HomeLocal NewsPigott Maskew workers strike over pay

Pigott Maskew workers strike over pay

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MORE than 150 workers at Pigott Maskew rubber manufacturing company in Bulawayo yesterday went on strike demanding their salaries dating back to eight months.

Report by Pamela Mhlanga

The disgruntled workers gathered at the company premises in Belmont industrial area demanding to be addressed by the company’s management over their salaries,  which have allegedly not been paid since June last year.

One of the workers who requested anonymity told NewsDay that  in December last year they were  given a mere $65 each.

Another worker said the company’s general manager Joseph Gunda and management from headquarters in Harare had been visiting the company’s premises, but evading issues affecting workers.

“They keep on telling us that the company has no money to pay us yet we know that it is a complete lie as the company makes money from the conveyor belts, mining hoes and rubber lining and other products that we make every day,” said the employee.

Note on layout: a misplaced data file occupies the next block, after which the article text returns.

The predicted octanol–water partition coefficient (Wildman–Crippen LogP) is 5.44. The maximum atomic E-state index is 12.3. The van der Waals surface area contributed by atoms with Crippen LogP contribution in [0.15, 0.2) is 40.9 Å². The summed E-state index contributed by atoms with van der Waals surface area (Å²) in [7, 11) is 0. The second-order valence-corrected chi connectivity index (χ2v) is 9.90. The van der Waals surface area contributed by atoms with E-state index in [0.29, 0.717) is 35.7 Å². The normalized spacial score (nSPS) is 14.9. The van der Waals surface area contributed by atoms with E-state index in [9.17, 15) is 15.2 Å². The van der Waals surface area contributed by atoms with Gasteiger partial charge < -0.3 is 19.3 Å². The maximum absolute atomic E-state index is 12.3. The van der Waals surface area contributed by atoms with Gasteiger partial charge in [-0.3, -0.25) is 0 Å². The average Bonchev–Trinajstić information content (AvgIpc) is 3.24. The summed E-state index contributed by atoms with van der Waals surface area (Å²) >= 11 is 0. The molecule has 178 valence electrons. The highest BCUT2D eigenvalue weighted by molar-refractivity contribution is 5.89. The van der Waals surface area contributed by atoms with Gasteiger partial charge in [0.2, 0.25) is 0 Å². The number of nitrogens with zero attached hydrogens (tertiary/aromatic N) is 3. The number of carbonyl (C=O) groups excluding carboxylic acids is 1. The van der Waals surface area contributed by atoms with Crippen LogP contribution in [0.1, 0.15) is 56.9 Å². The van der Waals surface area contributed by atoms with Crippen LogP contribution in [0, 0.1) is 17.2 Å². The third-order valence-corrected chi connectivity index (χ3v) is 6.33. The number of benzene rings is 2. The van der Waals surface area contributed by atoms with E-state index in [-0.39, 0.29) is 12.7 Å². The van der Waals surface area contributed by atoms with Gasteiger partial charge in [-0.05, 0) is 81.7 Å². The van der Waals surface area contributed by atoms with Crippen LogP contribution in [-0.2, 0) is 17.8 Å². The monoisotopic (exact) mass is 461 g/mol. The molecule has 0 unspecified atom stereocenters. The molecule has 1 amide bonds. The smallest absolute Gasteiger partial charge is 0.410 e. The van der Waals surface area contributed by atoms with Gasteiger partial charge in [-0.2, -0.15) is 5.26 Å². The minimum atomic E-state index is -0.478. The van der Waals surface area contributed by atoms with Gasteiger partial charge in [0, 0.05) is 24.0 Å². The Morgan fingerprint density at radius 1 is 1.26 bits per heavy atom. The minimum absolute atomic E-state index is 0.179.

The workers said it was surprising that the company, which is listed on the Zimbabwe Stock Exchange and had received money from the Distressed and Marginalised Areas Fund (Dimaf) failed to pay its workers.

Contacted for comment Gunda directed all questions to the group’s managing director Wilbroad Tsuro.

Tsuro said the company had been struggling to pay its workers since last year.

“I can confirm that we are behind with the salaries and the situation is unfair to the workers, but we are trying by all means to address this situation,” he said.

Tsuro said Pigott had applied for a Dimaf loan and at first the application was turned down, but it was now being processed.

“We have tried by all means to get money for raw materials and to keep the company going, however, the money we will receive from Dimaf will be used for company recapitalisation and not for salaries,” he said.

Tsuro said the workers had been patient during the months they went without salaries and he hoped they would eventually calm down.

“We want to preserve jobs in the company and not to see the company closing down so we hope the matter will be amicably solved,” he said.

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